Customer Data Platform – Panacea for Data-Driven Customer Experience?

on 06.11.2019 by Laura Winkelbauer

Due to the powerful oligopolies of advertising networks on the one hand and the increasing number of online advertisers on the other, the battle for new customers is becoming increasingly expensive (keyword marketing inflation). Depending on which study you look at, the acquisition of a new customer is 3-5 times more expensive than the retention of an existing customer. Therefore companies should aim at maintaining as long and profitable a relationship as possible with customers won once. Marketing decision-makers seem to have become more aware of this as in recent years attention has shifted away from a strong focus on funnel entry to a focus on the entire customer journey. A survey by Gartner (2018) showed that CMOs on average spend two-thirds of their budget on customer retention and growth. According to the same study, customer analytics is one of the highest priorities on the agenda because it forms the basis for customer retention and development decisions.


In our projects, too, we see an increasing awareness of the importance of the customer experience as a key lever for customer acquisition and retention. A great customer experience means reaching the right person with relevant content at the right time and along the entire journey with a company’s brand, product or service. However, the technical prerequisites for the consistent data-based approach to customer experience are still a major work in progress.


No wonder, then, when you consider where the customer potentially comes into contact with a company – open and closed areas of a website (e.g. homepage, login area), app, email (customer support, CRM, marketing), social, etc. – it becomes clear that most organizations still have a long way to go in order to reach the goal of a data-driven orchestrated customer experience.


The key challenges for companies are:


  1. to gain an overarching view of the customer
  2. to create an overall orchestrated customer experience with the help of this view


In addition to the organisational requirement that various specialist disciplines must overcome their silo thinking and work together in a goal-oriented manner for the benefit of the holistic customer experience, companies face major technical challenges in this context. The following basic skills are required to achieve the goal of a personalized customer experience across all channels:


  1. permanent collection of data from all touchpoints in one place
  2. linking the data belonging to a customer (profiling)
  3. segmentation (rule-based or using predictive analytics methods)
  4. providing the obtained information to executing systems, ideally in real time


CRM, Data Warehouse, Data Lake and Co. do not cover – neither individually nor in sum – the mentioned 4 aspects: Only data from specific touchpoints enter a CRM system, data from different pots can be stored in a data warehouse, but only in a structured form and thus inflexible. The flexible linking of even unstructured data and the associated formation of segments are indeed possible with a Data Lake, but the ability to activate acquired knowledge is also lacking here. This means that the knowledge gained from these systems cannot be used directly as a trigger for the corresponding action at the touchpoints.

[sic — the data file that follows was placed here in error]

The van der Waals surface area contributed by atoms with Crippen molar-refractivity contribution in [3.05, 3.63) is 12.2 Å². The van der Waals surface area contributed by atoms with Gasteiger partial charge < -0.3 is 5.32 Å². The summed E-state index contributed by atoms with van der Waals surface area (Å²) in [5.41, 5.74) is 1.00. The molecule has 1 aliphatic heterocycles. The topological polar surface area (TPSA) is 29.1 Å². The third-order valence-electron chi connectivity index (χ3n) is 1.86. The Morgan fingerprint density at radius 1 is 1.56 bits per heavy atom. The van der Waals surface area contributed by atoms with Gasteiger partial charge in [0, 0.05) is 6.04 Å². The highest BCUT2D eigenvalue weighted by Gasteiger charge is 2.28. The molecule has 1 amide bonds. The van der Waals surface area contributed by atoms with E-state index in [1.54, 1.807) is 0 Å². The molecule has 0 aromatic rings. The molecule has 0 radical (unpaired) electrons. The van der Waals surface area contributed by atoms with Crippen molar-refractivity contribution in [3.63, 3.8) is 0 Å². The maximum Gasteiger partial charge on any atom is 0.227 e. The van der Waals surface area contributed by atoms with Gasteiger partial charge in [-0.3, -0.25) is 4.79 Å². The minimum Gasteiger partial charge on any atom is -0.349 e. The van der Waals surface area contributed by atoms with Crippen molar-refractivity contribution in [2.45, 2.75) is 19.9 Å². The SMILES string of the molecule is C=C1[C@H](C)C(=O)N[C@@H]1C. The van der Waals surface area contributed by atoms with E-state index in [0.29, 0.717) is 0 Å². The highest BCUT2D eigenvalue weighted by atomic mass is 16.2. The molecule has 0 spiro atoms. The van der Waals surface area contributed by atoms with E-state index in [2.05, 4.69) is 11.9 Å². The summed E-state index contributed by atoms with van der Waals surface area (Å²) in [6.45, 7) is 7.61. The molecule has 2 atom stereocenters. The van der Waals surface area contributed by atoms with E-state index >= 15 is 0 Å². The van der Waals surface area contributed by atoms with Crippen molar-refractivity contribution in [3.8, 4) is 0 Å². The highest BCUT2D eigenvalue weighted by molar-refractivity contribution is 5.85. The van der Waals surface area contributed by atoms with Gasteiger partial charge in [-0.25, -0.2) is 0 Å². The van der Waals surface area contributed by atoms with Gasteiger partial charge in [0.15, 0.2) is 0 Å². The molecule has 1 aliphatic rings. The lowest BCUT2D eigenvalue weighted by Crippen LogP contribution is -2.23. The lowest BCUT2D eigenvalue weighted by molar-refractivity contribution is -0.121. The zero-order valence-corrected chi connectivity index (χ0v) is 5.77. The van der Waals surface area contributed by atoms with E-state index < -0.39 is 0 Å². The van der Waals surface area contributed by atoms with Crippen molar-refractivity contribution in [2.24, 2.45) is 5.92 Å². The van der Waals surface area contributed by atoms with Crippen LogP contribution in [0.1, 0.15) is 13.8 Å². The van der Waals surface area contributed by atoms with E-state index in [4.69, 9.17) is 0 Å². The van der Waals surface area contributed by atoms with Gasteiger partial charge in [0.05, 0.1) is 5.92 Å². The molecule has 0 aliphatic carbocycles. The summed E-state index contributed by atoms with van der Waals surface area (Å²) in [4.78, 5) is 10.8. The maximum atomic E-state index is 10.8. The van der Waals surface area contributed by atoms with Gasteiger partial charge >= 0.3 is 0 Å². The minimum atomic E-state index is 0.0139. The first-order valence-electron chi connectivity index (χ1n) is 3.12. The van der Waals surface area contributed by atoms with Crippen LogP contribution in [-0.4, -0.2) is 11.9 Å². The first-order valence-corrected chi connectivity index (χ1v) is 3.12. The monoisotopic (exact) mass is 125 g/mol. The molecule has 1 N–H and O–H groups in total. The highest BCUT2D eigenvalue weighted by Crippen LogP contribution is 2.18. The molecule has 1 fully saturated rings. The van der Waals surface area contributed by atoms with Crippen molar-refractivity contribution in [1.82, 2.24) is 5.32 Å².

This background provides fertile ground for the rise – not to say hype – of the so-called Customer Data Platforms (CDPs for short), which is now beginning in Germany as well. CDPs promise the solution for the described challenges of data-based customer experience design and control. The term was coined back in 2013 by David M. Raab, founder of the CDP Institute – an organization that aims to educate marketers about this technology class – and describes software solutions with the following characteristics:


  • They have an integrated, persistent data management to unify customer information across many different sources and channels.
  • They have a unified customer identifier that links all of a customer’s data, regardless of source
  • They are accessible to external applications and provide data for various marketing and analysis technologies
  • They are controlled by marketing


Since then, the market for this technology has exploded, and with the entry of major players such as Adobe (Adobe Experience Platform) and Salesforce at the latest, it is becoming clear that CDPs are not a temporary trend. At the same time a differentiated view of the topic is advisable. Gartner sorts the technology into its hype cycle in the “Peak of Inflated Expectations” phase and reports that many marketers who have introduced a CDP only use it as CRM. The now densely populated market has slowed its growth and at the same time marketers are trying to understand how each vendor differs. Many vendors are now positioning themselves as CDPs, but not all of them deliver the capabilities marketers hope for. Attempts to differentiate often result in providers offering redundant technology.

Before companies jump on the bandwagon – following the shiny promises of the industry -, a precise definition of internal requirements is absolutely essential. This enables companies to choose the most suitable provider or to opt for a custom solution. In both cases, it is important to avoid redundancies or gaps in the technology stack. Otherwise companies run the risk of finding themselves in the position to have spent a lot of money and effort for introducing a new software solution without having made progress in regards to data-driven Customer Experience Management.